Led Zeppelin Goes Digital

Posted on October 17, 2007

Led ZeppelinLed Zeppelin is finally going to be selling its albums online. Warner Music Group confirmed in a statement that Led Zeppelin would be going digital through mobile phones. CNN's Media Biz called Led Zeppelin one of the few remaining holdouts and says there will also be iTunes, Napster and Rhapsody availability in addition to the mobile outlets in Warner Music's statement.
Led Zeppelin, one of the few remaining holdouts in the digital music age, said Monday that it is finally releasing its catalog digitally. The only official announcement from the group's record label, Atlantic Records, which is owned by Warner Music Group (WMG), discussed how songs would be available through the V CAST music service of Verizon Wireless, the mobile phone service owned by Verizon (VZ) and Vodafone (VD).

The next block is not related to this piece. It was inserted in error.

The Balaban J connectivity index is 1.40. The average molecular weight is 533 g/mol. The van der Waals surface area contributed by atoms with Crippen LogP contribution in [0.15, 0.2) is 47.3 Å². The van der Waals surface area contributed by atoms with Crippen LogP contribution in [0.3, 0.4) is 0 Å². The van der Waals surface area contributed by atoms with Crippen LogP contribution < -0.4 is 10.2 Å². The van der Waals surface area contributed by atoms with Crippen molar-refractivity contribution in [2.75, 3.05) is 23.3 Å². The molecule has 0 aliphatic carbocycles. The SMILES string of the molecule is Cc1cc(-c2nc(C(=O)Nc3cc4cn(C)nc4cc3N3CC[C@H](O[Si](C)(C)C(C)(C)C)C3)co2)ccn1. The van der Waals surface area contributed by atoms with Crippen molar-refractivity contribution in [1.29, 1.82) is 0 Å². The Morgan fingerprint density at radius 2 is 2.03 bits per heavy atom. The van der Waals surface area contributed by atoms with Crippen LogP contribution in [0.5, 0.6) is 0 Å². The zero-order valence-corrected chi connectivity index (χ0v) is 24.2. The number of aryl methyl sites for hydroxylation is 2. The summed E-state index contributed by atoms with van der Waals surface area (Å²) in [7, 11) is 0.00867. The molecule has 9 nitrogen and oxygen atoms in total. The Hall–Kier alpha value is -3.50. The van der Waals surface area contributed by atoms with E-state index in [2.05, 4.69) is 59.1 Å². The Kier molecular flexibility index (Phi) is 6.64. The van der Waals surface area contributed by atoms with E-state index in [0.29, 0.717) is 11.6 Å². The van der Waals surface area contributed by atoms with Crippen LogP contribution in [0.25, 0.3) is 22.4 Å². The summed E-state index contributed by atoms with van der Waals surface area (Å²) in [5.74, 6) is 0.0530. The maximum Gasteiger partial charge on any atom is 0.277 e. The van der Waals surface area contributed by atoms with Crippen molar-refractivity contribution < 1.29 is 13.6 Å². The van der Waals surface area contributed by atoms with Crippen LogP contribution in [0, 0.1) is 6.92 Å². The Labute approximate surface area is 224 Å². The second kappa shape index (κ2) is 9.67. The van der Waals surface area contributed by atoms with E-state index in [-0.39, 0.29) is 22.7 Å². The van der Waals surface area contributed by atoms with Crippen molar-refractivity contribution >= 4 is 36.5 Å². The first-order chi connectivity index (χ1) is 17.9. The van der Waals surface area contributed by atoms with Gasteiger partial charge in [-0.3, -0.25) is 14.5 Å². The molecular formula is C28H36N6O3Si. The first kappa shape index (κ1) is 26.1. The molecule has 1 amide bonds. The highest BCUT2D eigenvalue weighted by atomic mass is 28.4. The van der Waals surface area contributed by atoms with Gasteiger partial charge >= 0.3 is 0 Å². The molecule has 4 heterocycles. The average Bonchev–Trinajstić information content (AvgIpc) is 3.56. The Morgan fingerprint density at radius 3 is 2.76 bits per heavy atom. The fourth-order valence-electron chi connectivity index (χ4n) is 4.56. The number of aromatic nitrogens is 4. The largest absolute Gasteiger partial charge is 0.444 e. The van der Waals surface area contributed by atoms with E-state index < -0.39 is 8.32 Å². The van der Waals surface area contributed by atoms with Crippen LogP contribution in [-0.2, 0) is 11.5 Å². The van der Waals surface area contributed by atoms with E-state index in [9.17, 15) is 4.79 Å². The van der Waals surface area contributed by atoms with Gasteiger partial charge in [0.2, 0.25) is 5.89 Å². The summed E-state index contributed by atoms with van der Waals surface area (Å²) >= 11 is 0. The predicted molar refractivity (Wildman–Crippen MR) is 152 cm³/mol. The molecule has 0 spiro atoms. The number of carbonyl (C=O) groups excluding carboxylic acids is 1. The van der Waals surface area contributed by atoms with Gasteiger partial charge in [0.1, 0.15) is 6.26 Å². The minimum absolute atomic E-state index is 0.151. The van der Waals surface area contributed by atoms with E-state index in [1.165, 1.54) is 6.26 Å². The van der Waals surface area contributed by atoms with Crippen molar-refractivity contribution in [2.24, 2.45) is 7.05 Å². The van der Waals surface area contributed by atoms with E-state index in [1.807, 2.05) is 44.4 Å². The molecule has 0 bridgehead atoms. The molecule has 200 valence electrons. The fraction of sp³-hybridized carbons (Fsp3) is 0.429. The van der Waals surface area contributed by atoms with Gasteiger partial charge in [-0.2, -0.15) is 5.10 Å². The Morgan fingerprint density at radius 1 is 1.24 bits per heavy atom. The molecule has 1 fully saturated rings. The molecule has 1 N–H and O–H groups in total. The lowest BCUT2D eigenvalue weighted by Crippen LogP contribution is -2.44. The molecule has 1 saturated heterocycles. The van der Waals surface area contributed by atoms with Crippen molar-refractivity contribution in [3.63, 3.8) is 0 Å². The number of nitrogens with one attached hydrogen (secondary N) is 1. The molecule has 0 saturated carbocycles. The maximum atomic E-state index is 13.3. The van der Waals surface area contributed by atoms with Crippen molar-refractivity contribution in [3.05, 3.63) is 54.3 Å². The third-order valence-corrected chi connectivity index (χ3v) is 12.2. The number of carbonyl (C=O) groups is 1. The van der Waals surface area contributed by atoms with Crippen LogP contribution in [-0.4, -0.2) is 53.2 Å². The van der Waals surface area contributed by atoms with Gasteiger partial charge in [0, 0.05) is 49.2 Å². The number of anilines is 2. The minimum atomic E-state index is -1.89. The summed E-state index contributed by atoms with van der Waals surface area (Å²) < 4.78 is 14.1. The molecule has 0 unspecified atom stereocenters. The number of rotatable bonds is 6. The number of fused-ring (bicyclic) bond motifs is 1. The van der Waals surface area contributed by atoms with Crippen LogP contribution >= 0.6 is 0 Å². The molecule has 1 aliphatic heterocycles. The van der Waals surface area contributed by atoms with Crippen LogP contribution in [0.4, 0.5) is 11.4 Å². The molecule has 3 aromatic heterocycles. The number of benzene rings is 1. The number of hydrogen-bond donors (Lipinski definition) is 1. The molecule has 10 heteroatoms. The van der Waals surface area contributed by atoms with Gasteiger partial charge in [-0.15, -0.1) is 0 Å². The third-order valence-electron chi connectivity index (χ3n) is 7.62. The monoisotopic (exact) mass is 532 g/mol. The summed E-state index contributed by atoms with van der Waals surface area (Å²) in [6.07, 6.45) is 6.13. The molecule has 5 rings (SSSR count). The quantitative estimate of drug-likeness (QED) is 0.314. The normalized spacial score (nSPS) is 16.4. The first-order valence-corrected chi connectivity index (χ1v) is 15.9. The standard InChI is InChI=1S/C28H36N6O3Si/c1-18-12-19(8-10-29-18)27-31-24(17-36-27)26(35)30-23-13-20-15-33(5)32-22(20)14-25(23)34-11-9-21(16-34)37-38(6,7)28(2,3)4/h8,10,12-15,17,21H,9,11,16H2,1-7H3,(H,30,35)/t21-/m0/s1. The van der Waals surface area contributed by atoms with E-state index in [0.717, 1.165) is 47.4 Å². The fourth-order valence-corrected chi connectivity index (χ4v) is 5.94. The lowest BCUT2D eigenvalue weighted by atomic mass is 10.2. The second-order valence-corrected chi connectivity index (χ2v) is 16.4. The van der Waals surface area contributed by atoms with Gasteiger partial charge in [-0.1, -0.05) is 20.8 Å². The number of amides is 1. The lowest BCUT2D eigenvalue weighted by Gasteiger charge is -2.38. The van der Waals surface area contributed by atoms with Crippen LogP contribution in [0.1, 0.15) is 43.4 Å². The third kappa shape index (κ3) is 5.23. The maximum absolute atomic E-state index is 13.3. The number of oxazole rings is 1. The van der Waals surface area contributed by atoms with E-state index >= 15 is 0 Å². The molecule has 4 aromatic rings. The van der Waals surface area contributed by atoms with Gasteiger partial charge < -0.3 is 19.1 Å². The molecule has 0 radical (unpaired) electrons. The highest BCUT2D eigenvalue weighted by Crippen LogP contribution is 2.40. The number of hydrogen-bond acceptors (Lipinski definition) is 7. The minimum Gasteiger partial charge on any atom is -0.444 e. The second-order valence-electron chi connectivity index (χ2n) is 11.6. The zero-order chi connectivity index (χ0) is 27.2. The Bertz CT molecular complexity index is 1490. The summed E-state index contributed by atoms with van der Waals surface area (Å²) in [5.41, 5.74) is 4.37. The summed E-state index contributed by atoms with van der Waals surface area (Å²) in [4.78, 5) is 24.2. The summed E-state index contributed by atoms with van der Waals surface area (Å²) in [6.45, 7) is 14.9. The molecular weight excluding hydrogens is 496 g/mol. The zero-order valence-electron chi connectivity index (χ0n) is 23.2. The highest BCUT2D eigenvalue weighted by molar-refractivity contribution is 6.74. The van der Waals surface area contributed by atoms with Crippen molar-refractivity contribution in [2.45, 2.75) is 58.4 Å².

But a spokesman for Warner Music Group confirmed to me Monday that other reports about Led Zeppelin's music becoming available on other major music stores on Nov. 13 were true. That means people will be able to download "Stairway to Heaven," "Kashmir" and other Zeppelin hits from Apple's (AAPL) iTunes, Napster (NAPS) and RealNetworks' (RNWK) Rhapsody for their MP3 players beginning next month.

This is big news for all the online music stores since Led Zeppelin, according to figures from the Recording Industry Association of America, is the fourth-biggest selling artist in U.S. history. Only The Beatles, Elvis Presley and Garth Brooks have sold more albums.

It's also good news for Warner Music Group since it opens up yet another way for the company to cash in on Zeppelin's back catalog. The big record labels may increasingly find that their livelihood will depend on nostalgia.
Best Week Ever notes that the day Led Zeppelin's music is available on iTunes is the same day their double-Greatest Hits album comes out. Gizmodo writes that the Led Zeppelin digital music will be available at all online music stores. Sounds good but this is 2007 -- it's about time Zeppelin.